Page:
Sadly, using a form you found on the internet to prepare your Will does not guarantee that your Will is valid. In order for a Will to be valid, it must be signed consistent with the legal requirements of Nebraska law. In Nebraska, a Will should be both notarized and witnessed by two disinterested witnesses in your physical presence; this amounts to “self-proving” the Will in Nebraska, which makes probating the Will go more smoothly. I say “should” as to both notarization and observation by two disinterested witnesses as a Will does not have to be “self-proved” and can be considered valid with only notarization, though this may result in additional problems if someone contests the validity of the Will.
If you don't follow the law in Nebraska when preparing a Will, a Court may find your Will to be invalid, which you certainly don't want to happen. Whether you found a form to prepare a Will on a random website, or if you have opted to use a website that will prepare a Will for a small fee, leaving an attorney out of your Will preparation can lead to costly and unintended consequences down the road. To ensure that your Will is valid and that it will result in your money and property going where you want, it is worth the extra money to enlist the assistance of an experienced attorney for your Peace of Mind.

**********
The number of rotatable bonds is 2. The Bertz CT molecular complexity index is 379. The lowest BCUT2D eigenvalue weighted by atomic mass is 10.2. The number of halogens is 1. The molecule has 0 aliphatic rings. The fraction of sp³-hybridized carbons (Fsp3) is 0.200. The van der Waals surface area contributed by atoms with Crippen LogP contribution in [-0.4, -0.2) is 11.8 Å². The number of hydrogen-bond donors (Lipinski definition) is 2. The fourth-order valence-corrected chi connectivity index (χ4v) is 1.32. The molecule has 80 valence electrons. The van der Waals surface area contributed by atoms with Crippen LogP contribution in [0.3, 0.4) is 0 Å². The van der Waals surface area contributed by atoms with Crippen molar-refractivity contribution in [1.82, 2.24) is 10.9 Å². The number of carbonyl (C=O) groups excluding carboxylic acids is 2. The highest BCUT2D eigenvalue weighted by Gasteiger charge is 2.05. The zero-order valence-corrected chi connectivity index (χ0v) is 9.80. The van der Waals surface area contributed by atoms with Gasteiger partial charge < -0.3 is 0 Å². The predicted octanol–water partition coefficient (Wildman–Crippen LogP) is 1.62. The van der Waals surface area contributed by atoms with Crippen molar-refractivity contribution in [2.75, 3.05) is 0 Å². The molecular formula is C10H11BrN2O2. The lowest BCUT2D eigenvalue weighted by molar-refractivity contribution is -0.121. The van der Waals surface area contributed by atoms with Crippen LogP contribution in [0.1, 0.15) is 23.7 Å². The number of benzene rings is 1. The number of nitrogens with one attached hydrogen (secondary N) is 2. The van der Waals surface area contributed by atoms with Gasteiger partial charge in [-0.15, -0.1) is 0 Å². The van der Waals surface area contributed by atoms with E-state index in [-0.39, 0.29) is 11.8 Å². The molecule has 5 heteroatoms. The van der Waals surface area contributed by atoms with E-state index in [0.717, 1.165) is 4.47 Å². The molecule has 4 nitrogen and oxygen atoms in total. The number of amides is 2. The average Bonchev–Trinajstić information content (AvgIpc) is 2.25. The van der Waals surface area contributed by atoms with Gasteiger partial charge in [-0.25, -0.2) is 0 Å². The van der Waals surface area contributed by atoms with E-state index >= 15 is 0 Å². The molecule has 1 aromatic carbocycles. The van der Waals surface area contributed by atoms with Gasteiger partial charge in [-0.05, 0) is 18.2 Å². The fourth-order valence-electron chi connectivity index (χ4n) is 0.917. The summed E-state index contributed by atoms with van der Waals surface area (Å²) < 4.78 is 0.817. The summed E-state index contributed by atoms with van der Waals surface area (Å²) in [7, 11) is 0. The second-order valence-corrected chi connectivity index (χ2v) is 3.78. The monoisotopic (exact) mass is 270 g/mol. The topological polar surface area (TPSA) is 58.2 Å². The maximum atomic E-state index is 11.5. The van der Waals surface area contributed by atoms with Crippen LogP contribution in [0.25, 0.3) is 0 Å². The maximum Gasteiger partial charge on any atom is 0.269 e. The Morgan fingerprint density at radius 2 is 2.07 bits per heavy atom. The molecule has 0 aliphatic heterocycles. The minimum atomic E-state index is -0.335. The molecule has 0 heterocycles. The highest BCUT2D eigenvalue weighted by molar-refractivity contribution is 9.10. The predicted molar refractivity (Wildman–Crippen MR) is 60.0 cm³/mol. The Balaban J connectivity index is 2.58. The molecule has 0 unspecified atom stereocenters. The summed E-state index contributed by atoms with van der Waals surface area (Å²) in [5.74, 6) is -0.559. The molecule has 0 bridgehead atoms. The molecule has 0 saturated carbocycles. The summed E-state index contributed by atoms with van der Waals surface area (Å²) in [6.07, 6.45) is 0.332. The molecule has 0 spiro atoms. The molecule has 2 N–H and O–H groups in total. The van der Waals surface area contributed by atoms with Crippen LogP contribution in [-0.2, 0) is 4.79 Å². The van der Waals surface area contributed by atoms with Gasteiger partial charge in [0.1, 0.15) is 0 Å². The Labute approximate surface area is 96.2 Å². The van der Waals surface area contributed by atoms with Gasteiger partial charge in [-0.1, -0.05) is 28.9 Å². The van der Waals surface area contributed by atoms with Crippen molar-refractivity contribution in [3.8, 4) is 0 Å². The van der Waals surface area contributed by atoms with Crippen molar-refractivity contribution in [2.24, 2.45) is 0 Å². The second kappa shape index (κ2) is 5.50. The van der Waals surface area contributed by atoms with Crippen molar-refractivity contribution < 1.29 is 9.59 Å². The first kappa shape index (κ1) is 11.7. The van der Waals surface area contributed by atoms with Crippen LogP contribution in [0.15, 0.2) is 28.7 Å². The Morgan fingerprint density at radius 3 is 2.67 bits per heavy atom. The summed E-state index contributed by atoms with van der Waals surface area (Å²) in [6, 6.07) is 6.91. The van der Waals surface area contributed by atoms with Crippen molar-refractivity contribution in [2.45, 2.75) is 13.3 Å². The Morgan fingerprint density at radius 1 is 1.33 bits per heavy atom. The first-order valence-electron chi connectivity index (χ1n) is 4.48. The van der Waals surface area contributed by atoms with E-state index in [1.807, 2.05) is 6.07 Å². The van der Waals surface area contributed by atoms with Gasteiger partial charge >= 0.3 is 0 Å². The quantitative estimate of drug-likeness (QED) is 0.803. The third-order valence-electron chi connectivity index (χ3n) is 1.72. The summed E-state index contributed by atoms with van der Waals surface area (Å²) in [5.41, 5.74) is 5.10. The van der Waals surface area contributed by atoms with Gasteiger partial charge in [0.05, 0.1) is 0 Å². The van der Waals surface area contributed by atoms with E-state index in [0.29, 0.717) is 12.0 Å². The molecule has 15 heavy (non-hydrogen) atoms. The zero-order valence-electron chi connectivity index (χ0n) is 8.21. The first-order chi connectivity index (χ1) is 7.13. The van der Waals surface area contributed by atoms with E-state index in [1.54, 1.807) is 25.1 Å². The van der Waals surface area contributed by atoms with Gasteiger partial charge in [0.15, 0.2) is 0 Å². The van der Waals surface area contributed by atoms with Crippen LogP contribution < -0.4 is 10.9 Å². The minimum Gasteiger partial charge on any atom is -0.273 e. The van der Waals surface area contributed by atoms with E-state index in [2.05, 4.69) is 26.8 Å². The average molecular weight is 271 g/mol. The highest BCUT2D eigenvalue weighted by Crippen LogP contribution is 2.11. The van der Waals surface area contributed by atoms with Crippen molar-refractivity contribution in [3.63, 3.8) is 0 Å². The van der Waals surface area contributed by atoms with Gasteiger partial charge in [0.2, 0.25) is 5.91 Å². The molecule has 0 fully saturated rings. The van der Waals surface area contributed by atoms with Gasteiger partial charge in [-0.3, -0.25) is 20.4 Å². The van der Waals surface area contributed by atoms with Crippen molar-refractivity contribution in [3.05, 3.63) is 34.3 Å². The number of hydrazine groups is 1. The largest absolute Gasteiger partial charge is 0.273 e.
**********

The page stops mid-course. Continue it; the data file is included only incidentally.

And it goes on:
Number 4: I have my assets in a Trust so they are protected if I go to a nursing home.
Transferring your money and property to a Trust can potentially be an excellent strategy to protect them from having to be sold to pay for nursing home costs. You have to be sure, however, that the Trust is an Irrevocable Trust that is properly drafted to protect your assets. If your Trust is a Revocable Living Trust, wherein you retain total control of the assets within the Revocable Living Trust, such a Trust provides little or no protection of your assets from nursing home costs, or other creditors, for that matter.
Number 5: Since we're married, I can handle my spouse's affairs.
Generally speaking, you and your spouse are separate individuals who can only make financial decisions for yourself. As an exception to this generally rule, if you and your spouse share a joint bank account, for example, you can both add or withdraw funds from the account without permission from the other spouse. However, if you own an asset individually, such as a bank account that is in your name only, the account is not controlled by your spouse. If you want your spouse to be able to handle your financial affairs while you are alive, a Durable Power of Attorney is recommended. It should be noted that a Durable Power of Attorney will likely no longer be honored after you pass away, so if you own a bank account in your own name and pass away, it is very likely that your spouse will have to undergo a probate action in order to be able to access that account.
Take steps to give yourself, and your family, Peace of Mind today by ensuring that your Estate Plan will do exactly what you want it to do. Contact Clinch Law Firm, LLC to schedule a consultation at our York, Nebraska office, or feel free to schedule a complimentary 30-minute telephone consultation or a 60-minute in-person consultation for a time that works for you here: Appointment Scheduler. Virtual appointments are also available, upon request.